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WRU Status Update

There is no place for racism of any kind in rugby union. Black lives matter. We are not a political organisation, but we are aware of our role at the very heart of Welsh culture and the responsibility that comes with that position.

There are times when silence can be construed as an endorsement.

Welsh rugby has a long-standing relationship with the ‘Show Racism the Red Card’ campaign and recent proactive moves to work with other partners and modernise our governance structure to improve the diversity of its representation have been well received, but we are not the finished article.

We must represent all of Welsh society, we know we can, and must continue to, do better and we will. It is all our responsibility to learn and understand the ongoing damage of systemic racism. It is not enough to be non-racist, we must be actively anti-racist in order to create a more equal society.

There is no place for prejudice of any kind in rugby union. It must truly be a sport for all.

Rightly, there is a conversation taking place in wider society about ‘listening’ to the experience of people who have been subject to racism. We need to do that but equally we need to act. We must educate and we must make clear what is unacceptable.

I have been asked this week to assess the impact of Covid 19 on Welsh rugby.

We are still very much in the eye of this storm and it will not be possible to fully answer this question until that storm subsides.

But we do know that we generate much of our income from leisure and entertainment spending, whether that be stadium tours, conferences and events or our core business of Welsh professional rugby. This entire sector has suffered a cessation of business on a par with the worst hit sectors of industry.

Since it opened, Principality Stadium has generated billions of pounds for the hotels, restaurants, bars and leisure industry in Wales as well as generating thousands of jobs – the knock-on effect will be widely felt and our pain will unfortunately be shared.

It is still the case that we do not know when ‘normal’ business will resume. When Welsh rugby stadia will be full again and when new broadcast and sponsor income can be generated.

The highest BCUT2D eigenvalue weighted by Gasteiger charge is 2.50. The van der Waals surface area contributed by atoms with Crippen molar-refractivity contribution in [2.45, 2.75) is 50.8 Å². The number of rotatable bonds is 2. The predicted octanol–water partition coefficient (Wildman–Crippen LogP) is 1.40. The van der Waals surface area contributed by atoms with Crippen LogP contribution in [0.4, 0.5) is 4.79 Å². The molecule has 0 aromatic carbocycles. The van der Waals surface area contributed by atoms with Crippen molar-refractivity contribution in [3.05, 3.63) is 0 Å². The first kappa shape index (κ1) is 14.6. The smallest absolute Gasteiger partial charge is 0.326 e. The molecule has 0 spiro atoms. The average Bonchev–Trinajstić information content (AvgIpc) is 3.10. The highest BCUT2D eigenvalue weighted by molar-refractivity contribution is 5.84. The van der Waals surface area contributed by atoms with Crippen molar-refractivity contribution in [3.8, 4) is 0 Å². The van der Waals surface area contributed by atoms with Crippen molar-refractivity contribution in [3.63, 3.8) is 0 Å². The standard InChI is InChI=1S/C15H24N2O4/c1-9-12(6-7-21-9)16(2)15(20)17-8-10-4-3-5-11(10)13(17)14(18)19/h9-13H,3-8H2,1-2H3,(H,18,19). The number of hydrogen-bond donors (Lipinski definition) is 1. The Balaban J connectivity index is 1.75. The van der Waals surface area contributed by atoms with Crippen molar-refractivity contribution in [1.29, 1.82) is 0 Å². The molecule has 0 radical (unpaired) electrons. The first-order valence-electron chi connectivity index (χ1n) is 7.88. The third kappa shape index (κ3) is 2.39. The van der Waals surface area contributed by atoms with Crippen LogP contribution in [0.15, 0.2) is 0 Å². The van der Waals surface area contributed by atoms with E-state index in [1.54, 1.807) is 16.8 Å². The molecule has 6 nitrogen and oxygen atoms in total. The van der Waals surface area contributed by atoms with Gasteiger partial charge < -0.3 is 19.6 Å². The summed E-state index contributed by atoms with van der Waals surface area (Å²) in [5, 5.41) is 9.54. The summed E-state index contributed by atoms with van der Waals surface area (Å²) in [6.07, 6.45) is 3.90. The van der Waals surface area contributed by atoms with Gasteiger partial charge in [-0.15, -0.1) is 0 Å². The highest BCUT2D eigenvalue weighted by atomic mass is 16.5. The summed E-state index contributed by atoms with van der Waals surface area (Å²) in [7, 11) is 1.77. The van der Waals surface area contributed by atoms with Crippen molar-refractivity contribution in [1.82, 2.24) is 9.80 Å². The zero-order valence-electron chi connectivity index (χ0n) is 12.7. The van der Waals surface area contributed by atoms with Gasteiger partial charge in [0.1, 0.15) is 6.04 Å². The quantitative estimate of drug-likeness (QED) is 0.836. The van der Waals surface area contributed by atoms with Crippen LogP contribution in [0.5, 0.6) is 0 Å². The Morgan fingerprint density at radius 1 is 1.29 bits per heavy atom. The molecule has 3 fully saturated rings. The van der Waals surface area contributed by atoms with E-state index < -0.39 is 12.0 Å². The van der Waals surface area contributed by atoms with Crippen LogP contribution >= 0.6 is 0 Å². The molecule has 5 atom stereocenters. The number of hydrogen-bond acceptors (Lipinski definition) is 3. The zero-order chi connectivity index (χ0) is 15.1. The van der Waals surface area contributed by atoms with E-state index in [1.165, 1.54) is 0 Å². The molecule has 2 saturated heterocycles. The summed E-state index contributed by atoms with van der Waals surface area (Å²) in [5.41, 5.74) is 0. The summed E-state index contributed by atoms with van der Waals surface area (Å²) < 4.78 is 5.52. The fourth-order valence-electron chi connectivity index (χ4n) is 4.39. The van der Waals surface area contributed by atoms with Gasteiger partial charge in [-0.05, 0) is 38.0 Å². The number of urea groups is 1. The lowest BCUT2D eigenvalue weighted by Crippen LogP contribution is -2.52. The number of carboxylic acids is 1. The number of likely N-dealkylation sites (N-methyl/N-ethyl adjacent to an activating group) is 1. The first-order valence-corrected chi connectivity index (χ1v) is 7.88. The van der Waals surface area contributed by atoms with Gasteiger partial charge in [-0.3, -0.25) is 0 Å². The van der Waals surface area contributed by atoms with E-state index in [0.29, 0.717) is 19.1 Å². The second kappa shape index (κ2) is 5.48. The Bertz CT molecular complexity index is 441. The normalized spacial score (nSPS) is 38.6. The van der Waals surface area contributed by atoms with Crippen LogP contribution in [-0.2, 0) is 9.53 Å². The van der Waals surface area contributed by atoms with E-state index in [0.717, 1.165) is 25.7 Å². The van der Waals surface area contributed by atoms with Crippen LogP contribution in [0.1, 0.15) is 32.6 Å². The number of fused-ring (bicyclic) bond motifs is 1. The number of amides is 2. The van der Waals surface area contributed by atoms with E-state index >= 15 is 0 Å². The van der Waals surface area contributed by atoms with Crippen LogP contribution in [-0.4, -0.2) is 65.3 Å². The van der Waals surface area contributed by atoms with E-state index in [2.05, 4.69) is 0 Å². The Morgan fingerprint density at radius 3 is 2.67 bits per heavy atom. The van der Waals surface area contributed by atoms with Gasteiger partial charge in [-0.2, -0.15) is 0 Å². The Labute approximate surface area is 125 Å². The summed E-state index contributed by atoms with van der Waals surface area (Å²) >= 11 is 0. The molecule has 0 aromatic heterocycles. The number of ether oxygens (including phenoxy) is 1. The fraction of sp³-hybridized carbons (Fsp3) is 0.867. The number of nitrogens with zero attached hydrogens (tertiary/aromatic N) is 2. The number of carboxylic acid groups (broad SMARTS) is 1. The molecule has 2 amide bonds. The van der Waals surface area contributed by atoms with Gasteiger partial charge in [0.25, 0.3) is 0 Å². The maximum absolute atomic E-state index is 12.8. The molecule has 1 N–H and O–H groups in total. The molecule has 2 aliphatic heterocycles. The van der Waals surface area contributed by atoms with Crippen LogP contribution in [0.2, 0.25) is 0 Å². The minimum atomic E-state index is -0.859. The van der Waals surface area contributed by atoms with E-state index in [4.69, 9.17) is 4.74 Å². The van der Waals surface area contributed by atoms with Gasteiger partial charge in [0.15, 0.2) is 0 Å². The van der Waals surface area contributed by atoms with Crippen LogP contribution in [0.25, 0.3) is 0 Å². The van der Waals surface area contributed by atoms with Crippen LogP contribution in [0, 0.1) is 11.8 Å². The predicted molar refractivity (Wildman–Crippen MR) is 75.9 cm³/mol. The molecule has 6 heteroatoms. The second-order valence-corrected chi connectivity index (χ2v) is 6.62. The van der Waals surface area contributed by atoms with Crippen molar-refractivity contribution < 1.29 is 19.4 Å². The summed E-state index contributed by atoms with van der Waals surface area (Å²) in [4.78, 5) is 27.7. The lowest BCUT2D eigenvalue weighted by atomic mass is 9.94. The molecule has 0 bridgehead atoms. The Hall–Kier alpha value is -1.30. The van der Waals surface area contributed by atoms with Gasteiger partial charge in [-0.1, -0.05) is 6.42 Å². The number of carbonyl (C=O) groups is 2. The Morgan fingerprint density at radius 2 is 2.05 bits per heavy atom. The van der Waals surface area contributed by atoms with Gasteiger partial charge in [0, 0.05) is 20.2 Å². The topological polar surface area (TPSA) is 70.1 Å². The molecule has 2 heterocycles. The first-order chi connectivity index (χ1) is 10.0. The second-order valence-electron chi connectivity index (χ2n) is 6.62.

The major issue we face is if matches resume “behind closed doors”, this will have repercussions as the majority of costs will be brought into play, yet local revenues such as ticket income and associated match day revenues will not.

The WRU does not retain profits but re-distributes all funds back to clubs and the professional game, so all aspects of Welsh rugby have been challenged by the current crisis.

When we do return, we know there will be numerous challenges around the resumption of contact sport and we don’t know what the attitude of our players, coaches, referees and other volunteers in the community game will be.

It is possible that rugby may return sooner than we are able to open our clubs and the ability to align both aspects in the community game will be key.

We are of course hugely optimistic that people value social interaction even more than they may have done before lockdown and return to rugby in their droves when they are able to do so. All we can do in the meantime is plan properly for this eventuality and look forward to it.

The social aspect of rugby is a defining characteristic for our clubs and we are a business built on live experiences, from the community club to a full Principality Stadium.

We will look for support from government for our efforts to safeguard the future of rugby in Wales, be it rugby within schools or harder to reach communities.

We will also need support on event planning and a collective approach to attracting events to Wales – something exemplified by the cross-agency approach to attracting the Nitro World Games – will help us.

The positive role of the club game across communities is an essential part of Welsh rugby and it must not be allowed to wither.

We will continue to need the support of the Government as critical advisers in our plans to return to rugby.

From health and well-being through to social inclusion, the role of our clubs is vital to Welsh society and for these reasons we will continue to work together to make them more sustainable and even more integral to the communities they serve as the current crisis subsides.

Yours in rugby, Gareth Davies, Chairman

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